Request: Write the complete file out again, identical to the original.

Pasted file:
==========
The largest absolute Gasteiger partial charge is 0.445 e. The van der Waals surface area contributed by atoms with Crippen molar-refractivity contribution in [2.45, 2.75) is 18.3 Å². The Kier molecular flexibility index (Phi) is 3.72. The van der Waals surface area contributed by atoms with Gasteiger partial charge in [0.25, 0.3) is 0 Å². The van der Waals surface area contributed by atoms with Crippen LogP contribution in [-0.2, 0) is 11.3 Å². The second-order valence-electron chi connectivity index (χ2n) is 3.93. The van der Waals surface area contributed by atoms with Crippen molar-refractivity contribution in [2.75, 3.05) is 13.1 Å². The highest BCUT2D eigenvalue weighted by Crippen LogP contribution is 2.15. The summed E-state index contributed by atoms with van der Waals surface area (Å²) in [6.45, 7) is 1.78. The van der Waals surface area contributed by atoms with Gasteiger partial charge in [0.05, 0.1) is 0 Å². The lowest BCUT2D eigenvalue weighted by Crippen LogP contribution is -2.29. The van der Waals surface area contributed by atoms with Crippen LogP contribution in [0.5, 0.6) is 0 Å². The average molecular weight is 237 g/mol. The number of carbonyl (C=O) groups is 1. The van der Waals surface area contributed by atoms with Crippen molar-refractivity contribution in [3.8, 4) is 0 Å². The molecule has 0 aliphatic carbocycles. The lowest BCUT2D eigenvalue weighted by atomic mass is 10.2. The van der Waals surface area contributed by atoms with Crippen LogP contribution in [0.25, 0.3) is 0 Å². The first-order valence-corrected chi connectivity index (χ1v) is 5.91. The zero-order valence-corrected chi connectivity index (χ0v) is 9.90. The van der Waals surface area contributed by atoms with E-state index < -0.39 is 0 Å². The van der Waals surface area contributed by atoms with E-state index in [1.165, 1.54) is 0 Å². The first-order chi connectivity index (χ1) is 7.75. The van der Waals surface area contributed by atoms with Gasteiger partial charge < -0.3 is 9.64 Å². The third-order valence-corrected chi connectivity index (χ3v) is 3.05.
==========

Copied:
The largest absolute Gasteiger partial charge is 0.445 e. The van der Waals surface area contributed by atoms with Crippen molar-refractivity contribution in [2.45, 2.75) is 18.3 Å². The Kier molecular flexibility index (Phi) is 3.72. The van der Waals surface area contributed by atoms with Gasteiger partial charge in [0.25, 0.3) is 0 Å². The van der Waals surface area contributed by atoms with Crippen LogP contribution in [-0.2, 0) is 11.3 Å². The second-order valence-electron chi connectivity index (χ2n) is 3.93. The van der Waals surface area contributed by atoms with Crippen molar-refractivity contribution in [2.75, 3.05) is 13.1 Å². The highest BCUT2D eigenvalue weighted by Crippen LogP contribution is 2.15. The summed E-state index contributed by atoms with van der Waals surface area (Å²) in [6.45, 7) is 1.78. The van der Waals surface area contributed by atoms with Gasteiger partial charge in [0.05, 0.1) is 0 Å². The lowest BCUT2D eigenvalue weighted by Crippen LogP contribution is -2.29. The van der Waals surface area contributed by atoms with Crippen LogP contribution in [0.5, 0.6) is 0 Å². The average molecular weight is 237 g/mol. The number of carbonyl (C=O) groups is 1. The van der Waals surface area contributed by atoms with Crippen molar-refractivity contribution in [3.8, 4) is 0 Å². The molecule has 0 aliphatic carbocycles. The lowest BCUT2D eigenvalue weighted by atomic mass is 10.2. The van der Waals surface area contributed by atoms with Crippen LogP contribution in [0.25, 0.3) is 0 Å². The first-order valence-corrected chi connectivity index (χ1v) is 5.91. The zero-order valence-corrected chi connectivity index (χ0v) is 9.90. The van der Waals surface area contributed by atoms with E-state index < -0.39 is 0 Å². The van der Waals surface area contributed by atoms with E-state index in [1.165, 1.54) is 0 Å². The first-order chi connectivity index (χ1) is 7.75. The van der Waals surface area contributed by atoms with Gasteiger partial charge < -0.3 is 9.64 Å². The third-order valence-corrected chi connectivity index (χ3v) is 3.05.